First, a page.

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By Peter Hermann and Peter Hermann,Sun Staff Writer | April 6, 1995
An air traffic controller nearly caused a midair collision in January between a USAir commuter plane and small Cessna near BWI Airport, the Federal Aviation Administration has concluded.The FAA report, obtained by The Sun under the Freedom of Information Act, for the first time reports that only quick action by the USAir pilot averted a possible crash 800 feet over Ferndale. Just 50 feet separated the two planes."He was already descending," said Paul Turk, a USAir spokesman. "The pilot had to steepen the angle of descent.
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By Frederick N. Rasmussen, The Baltimore Sun | August 16, 2010
Joseph J. "Jay" Jaso Jr., an Ellicott City financial planner and adviser who realized a lifelong dream this year when he earned his pilot's license, was killed Aug. 10 when a single-engine Cessna 172 he was aboard crashed in Massachusetts. He was 52. Mr. Jaso and his longtime friend and flight instructor, Jack Allen Johnson, 61, also of Ellicott City, were en route to Bar Harbor, Maine, where they had planned a hiking and fishing vacation, when their plane went down. Earlier in the day, Mr. Jaso and Mr. Jackson had departed Fort Meade and had just finished refueling at Orange Municipal Airport, some 40 miles northwest of Worcester, Mass.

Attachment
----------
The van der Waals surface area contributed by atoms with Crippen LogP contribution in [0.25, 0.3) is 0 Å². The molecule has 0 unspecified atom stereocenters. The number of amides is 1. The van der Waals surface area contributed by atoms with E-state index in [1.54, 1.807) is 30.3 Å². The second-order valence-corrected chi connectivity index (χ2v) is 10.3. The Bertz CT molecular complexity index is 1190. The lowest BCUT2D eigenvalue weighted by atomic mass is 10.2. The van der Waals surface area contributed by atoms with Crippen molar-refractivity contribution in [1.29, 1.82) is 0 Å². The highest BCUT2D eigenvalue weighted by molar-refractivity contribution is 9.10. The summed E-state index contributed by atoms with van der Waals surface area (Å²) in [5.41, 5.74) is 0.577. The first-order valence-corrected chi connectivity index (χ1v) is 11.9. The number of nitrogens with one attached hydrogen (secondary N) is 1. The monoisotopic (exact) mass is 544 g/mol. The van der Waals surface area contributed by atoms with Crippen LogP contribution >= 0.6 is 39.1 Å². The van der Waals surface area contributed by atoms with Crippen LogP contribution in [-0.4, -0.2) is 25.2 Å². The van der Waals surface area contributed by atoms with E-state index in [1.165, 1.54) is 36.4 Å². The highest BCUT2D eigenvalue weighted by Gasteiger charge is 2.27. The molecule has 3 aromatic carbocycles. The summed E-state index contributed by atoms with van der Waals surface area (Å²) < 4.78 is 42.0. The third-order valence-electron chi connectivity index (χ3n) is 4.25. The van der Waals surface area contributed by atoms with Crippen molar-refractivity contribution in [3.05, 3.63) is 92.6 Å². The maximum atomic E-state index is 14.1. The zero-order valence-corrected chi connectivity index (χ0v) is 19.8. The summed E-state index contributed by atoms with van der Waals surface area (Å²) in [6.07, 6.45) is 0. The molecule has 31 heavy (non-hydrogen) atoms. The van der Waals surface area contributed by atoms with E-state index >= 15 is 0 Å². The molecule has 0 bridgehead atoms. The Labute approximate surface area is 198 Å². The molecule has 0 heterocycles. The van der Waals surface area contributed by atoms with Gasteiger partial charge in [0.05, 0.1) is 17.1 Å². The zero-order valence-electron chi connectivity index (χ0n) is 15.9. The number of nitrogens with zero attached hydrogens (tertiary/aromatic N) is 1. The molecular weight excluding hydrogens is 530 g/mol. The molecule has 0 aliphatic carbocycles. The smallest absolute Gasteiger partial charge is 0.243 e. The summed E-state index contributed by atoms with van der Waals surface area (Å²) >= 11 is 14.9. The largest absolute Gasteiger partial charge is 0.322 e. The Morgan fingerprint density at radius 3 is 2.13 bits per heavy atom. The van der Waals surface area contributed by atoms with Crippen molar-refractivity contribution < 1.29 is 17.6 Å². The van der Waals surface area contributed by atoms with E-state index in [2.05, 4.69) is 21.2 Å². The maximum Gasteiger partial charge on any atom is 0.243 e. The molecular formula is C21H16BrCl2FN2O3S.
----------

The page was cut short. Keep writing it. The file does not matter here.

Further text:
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NEWS
By Peter Hermann and Peter Hermann,Sun Staff Writer | January 13, 1995
A USAir commuter plane coming in for a landing Tuesday at BWI Airport with about three dozen passengers aboard came within 50 feet of a small private plane one mile northeast of the runway, federal aviation officials confirmed yesterday.No injuries were reported, and neither pilot was forced to take evasive action.USAir officials and the owners of the Cessna, an oil pipeline company based in Atlanta, blamed air traffic controllers at Baltimore-Washington International Airport for the near-collision.
NEWS
By Alan Tennant | October 17, 2004
IN FOLLOWING peregrine falcons, the most affecting thing I found was the magnitude of their transcontinental journeys. During the course of these global pilgrimages, tundra-living Arctic falcons -- like the countless smaller migrants streaming northward on spring migration below our little Cessna -- awed my pilot and me with what I can only call their grandeur of purpose. It was a determination to reach some far shore that is also expressed in the epic journeys of a few mammals, reptiles and fish.
NEWS
By William Thompson and William Thompson,Staff Writer | November 29, 1992